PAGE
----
Sloppy spec'ing creates headaches for buyers, dealers, manufacturers

July 1, 2002
OVERLOOKED issues can make body and chassis mating a nightmare. Why does it happen? Because of mis-communication between buyers, chassis dealers, and

OVERLOOKED issues can make body and chassis mating a nightmare. Why does it happen? Because of mis-communication between buyers, chassis dealers, and body manufacturers, says Chuck Martin, vice-president of quality assurance for Mickey Truck Bodies, High Point, North Carolina.

Martin spoke at the 38th annual NTEA Convention and Work Truck Show in Orlando, Florida, along with Robert Mercer. Mercer, manager of vocational chassis for Freightliner Trucks, presented several key points of concern about correctly mating the body to the chassis.

Martin and Mercer shared their experiences in the beverage truck business. Both agreed that communicating with the buyer about the newest chassis options and technologies is a key ingredient to fulfilling any customer's expectations, regardless of the planned vocational use.

“Lots of different factors converge to create the nightmare of bodies not fitting chassis,” Martin said. “It's not that we can't get a body to mount on a chassis. It's the surprises that accompany mounting a body on an incorrectly spec'd unit. Unfortunately, most surprises end in disappointments for the end user of the vehicle.

“Customers have so many chassis and technological options that there is the possibility for confusion when they don't talk to the body manufacturer,” Martin said. “Lots of things have changed from the days when one chassis fit all vocational challenges. Chassis buyers went to their local dealer and bought a ‘one-size-fits-all’ chassis.

“The option menu and the technology that's currently being used has moved so far ahead that it's possible some customers can't keep up with it all. It's up to the chassis dealer and the body manufacturer to educate the buyer about the possibilities that exist in manufacturing the finished product. If both groups don't do their jobs, there can be some disappointments for the customer.”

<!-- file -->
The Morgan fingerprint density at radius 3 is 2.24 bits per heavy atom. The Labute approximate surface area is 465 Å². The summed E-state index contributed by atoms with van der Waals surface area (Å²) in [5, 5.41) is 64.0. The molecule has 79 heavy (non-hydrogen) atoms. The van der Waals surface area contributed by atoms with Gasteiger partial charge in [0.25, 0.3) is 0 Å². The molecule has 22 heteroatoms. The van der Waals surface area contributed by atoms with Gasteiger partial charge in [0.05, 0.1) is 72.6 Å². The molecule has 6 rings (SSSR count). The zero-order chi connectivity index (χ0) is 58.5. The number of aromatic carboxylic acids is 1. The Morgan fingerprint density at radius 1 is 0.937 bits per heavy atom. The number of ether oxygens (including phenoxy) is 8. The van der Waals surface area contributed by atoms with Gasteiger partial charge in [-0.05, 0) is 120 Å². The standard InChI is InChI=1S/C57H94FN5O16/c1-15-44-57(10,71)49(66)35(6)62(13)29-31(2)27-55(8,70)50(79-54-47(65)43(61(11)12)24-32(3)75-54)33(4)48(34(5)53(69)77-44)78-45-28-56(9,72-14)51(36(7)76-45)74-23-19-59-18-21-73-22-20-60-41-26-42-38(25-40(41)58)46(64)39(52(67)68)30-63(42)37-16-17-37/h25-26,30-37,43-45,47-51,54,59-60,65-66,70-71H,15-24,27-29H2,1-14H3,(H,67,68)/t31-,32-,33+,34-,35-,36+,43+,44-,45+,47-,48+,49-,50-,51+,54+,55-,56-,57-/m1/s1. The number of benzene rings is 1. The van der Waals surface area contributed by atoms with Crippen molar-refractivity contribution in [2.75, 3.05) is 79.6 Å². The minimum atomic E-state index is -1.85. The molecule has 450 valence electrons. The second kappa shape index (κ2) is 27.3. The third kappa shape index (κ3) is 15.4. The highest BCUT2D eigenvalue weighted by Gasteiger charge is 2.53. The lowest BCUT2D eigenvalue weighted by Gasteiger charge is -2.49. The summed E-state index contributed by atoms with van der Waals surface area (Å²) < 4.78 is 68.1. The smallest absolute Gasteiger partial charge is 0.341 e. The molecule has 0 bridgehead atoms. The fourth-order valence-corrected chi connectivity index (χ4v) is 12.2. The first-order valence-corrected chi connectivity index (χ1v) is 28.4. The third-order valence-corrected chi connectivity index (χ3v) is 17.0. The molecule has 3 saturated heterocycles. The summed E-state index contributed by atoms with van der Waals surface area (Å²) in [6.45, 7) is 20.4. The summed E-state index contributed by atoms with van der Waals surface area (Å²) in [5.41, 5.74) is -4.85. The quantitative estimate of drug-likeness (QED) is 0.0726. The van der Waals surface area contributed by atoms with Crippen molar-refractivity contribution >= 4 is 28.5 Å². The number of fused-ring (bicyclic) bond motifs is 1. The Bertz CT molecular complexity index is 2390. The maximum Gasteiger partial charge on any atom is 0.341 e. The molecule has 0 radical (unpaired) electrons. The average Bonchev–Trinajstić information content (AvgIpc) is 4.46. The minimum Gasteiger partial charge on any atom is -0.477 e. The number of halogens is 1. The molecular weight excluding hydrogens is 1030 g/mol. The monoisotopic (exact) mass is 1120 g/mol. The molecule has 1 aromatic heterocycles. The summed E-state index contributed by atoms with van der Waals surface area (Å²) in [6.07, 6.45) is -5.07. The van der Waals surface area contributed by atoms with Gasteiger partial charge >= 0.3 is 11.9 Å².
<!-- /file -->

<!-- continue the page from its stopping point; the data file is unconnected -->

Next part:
Martin said that another area that can create concerns is when an unsophisticated chassis buyer isn't aware of the full impact that the newest technologies have on the operation of the body. “Every chassis manufacturer is different. However, customers aren't aware that engine ECMs can control everything from whether a PTO can be engaged to the driver getting the doors unlocked while the truck is running.

“A buyer goes to a dealer, purchases a chassis, and sends it to us to lengthen or simply to install a drop-frame body,” said Martin. “When we say that we have to get an OEM's ABS extension harness or that we can't do it, the end user can have an unpleasant situation on his hands.

“Some end users have been using the same spec for over twenty years,” said Martin. “Dealers and manufacturers have to show them how chassis and body technology has moved forward. This can help them find the lowest cost solution to their delivery scenarios.

“In many cases, I'll visit a customer who is extremely proud of some rigging job that he finished on the body. But we probably found a way that is safer, less damaging to the body, and in the long run cheaper than the rigging job that he has accomplished.”

Martin said that disappointments could range from a multitude of items, some of which cause small inconveniences to the rare case of full-blown chassis-body incompatibility.

Several beverage body specific situations mentioned by Martin and Mercer were:

  • Low profile chassis that didn't allow enough ground clearance for the customer specified body.

  • Paying a premium for a low profile chassis that has no effect on lowering the bay height.

  • Dual or high volume fuel tanks that required the partial elimination of a behind-cab bay.

  • Inappropriate Gross Vehicle Weight Rating.

  • Incorrect drive gear/horsepower combination for completed vehicle.

About the Author

John Nahas